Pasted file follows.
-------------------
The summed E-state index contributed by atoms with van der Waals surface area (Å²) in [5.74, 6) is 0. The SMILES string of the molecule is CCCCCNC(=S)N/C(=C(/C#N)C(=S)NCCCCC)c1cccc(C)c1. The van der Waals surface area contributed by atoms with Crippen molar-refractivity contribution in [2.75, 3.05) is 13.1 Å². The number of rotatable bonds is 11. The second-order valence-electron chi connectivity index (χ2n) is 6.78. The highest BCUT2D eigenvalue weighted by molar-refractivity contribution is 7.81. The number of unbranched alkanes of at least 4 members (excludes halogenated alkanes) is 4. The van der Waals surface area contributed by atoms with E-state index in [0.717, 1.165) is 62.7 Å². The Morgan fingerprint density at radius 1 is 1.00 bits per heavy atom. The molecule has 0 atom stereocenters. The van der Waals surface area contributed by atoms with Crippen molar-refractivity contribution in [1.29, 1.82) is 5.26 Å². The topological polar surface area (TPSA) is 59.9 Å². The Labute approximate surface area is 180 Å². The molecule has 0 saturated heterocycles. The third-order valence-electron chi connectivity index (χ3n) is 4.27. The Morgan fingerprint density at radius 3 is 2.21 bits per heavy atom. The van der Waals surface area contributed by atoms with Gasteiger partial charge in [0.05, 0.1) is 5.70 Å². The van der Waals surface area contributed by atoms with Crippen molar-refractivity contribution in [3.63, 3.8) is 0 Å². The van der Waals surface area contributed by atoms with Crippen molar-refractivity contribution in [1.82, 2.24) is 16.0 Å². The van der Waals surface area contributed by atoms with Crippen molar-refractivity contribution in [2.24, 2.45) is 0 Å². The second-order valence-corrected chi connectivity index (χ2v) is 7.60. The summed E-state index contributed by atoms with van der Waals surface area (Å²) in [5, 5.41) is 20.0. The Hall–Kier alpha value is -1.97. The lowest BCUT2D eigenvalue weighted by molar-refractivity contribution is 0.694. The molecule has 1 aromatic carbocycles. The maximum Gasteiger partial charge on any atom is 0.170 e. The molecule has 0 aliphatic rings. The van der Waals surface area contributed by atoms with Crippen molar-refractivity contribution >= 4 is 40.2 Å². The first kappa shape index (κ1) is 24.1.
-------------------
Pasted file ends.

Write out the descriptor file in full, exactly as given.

The summed E-state index contributed by atoms with van der Waals surface area (Å²) in [5.74, 6) is 0. The SMILES string of the molecule is CCCCCNC(=S)N/C(=C(/C#N)C(=S)NCCCCC)c1cccc(C)c1. The van der Waals surface area contributed by atoms with Crippen molar-refractivity contribution in [2.75, 3.05) is 13.1 Å². The number of rotatable bonds is 11. The second-order valence-electron chi connectivity index (χ2n) is 6.78. The highest BCUT2D eigenvalue weighted by molar-refractivity contribution is 7.81. The number of unbranched alkanes of at least 4 members (excludes halogenated alkanes) is 4. The van der Waals surface area contributed by atoms with E-state index in [0.717, 1.165) is 62.7 Å². The Morgan fingerprint density at radius 1 is 1.00 bits per heavy atom. The molecule has 0 atom stereocenters. The van der Waals surface area contributed by atoms with Crippen molar-refractivity contribution in [1.29, 1.82) is 5.26 Å². The topological polar surface area (TPSA) is 59.9 Å². The Labute approximate surface area is 180 Å². The molecule has 0 saturated heterocycles. The third-order valence-electron chi connectivity index (χ3n) is 4.27. The Morgan fingerprint density at radius 3 is 2.21 bits per heavy atom. The van der Waals surface area contributed by atoms with Gasteiger partial charge in [0.05, 0.1) is 5.70 Å². The van der Waals surface area contributed by atoms with Crippen molar-refractivity contribution in [3.63, 3.8) is 0 Å². The van der Waals surface area contributed by atoms with Crippen molar-refractivity contribution in [1.82, 2.24) is 16.0 Å². The van der Waals surface area contributed by atoms with Crippen molar-refractivity contribution in [2.24, 2.45) is 0 Å². The second-order valence-corrected chi connectivity index (χ2v) is 7.60. The summed E-state index contributed by atoms with van der Waals surface area (Å²) in [5, 5.41) is 20.0. The Hall–Kier alpha value is -1.97. The lowest BCUT2D eigenvalue weighted by molar-refractivity contribution is 0.694. The molecule has 1 aromatic carbocycles. The maximum Gasteiger partial charge on any atom is 0.170 e. The molecule has 0 aliphatic rings. The van der Waals surface area contributed by atoms with Crippen molar-refractivity contribution >= 4 is 40.2 Å². The first kappa shape index (κ1) is 24.1.